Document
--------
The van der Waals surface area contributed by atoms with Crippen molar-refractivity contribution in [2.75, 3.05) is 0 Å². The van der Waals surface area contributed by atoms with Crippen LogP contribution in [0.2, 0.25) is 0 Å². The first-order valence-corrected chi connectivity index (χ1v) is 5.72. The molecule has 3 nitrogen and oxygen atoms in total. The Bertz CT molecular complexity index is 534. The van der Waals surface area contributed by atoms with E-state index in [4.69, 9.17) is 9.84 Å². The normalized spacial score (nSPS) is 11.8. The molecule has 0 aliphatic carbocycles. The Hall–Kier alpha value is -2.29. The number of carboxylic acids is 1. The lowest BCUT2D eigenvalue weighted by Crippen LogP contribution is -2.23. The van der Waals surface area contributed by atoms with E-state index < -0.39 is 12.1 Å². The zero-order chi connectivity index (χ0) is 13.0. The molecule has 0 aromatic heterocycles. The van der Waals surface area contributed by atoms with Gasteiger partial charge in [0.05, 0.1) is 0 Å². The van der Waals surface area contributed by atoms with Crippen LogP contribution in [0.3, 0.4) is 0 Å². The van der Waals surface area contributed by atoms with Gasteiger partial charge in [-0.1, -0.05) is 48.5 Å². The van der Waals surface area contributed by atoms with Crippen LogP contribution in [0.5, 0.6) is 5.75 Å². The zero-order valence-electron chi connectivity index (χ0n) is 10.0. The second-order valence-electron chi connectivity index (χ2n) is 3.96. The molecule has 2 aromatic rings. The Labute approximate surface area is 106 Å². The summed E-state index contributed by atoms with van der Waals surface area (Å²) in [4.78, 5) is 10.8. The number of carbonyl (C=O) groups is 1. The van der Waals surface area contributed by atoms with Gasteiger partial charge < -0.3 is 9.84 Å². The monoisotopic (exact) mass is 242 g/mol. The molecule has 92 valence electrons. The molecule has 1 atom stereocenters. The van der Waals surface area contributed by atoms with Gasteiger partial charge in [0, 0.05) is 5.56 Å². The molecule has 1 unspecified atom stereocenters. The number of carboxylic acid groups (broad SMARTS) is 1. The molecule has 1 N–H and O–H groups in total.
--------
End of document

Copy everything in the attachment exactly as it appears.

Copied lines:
The van der Waals surface area contributed by atoms with Crippen molar-refractivity contribution in [2.75, 3.05) is 0 Å². The van der Waals surface area contributed by atoms with Crippen LogP contribution in [0.2, 0.25) is 0 Å². The first-order valence-corrected chi connectivity index (χ1v) is 5.72. The molecule has 3 nitrogen and oxygen atoms in total. The Bertz CT molecular complexity index is 534. The van der Waals surface area contributed by atoms with E-state index in [4.69, 9.17) is 9.84 Å². The normalized spacial score (nSPS) is 11.8. The molecule has 0 aliphatic carbocycles. The Hall–Kier alpha value is -2.29. The number of carboxylic acids is 1. The lowest BCUT2D eigenvalue weighted by Crippen LogP contribution is -2.23. The van der Waals surface area contributed by atoms with E-state index < -0.39 is 12.1 Å². The zero-order chi connectivity index (χ0) is 13.0. The molecule has 0 aromatic heterocycles. The van der Waals surface area contributed by atoms with Gasteiger partial charge in [0.05, 0.1) is 0 Å². The van der Waals surface area contributed by atoms with Crippen LogP contribution in [0.3, 0.4) is 0 Å². The van der Waals surface area contributed by atoms with Gasteiger partial charge in [-0.1, -0.05) is 48.5 Å². The van der Waals surface area contributed by atoms with Crippen LogP contribution in [0.5, 0.6) is 5.75 Å². The zero-order valence-electron chi connectivity index (χ0n) is 10.0. The second-order valence-electron chi connectivity index (χ2n) is 3.96. The molecule has 2 aromatic rings. The Labute approximate surface area is 106 Å². The summed E-state index contributed by atoms with van der Waals surface area (Å²) in [4.78, 5) is 10.8. The number of carbonyl (C=O) groups is 1. The van der Waals surface area contributed by atoms with Gasteiger partial charge < -0.3 is 9.84 Å². The monoisotopic (exact) mass is 242 g/mol. The molecule has 92 valence electrons. The molecule has 1 atom stereocenters. The van der Waals surface area contributed by atoms with Gasteiger partial charge in [0, 0.05) is 5.56 Å². The molecule has 1 unspecified atom stereocenters. The number of carboxylic acid groups (broad SMARTS) is 1. The molecule has 1 N–H and O–H groups in total.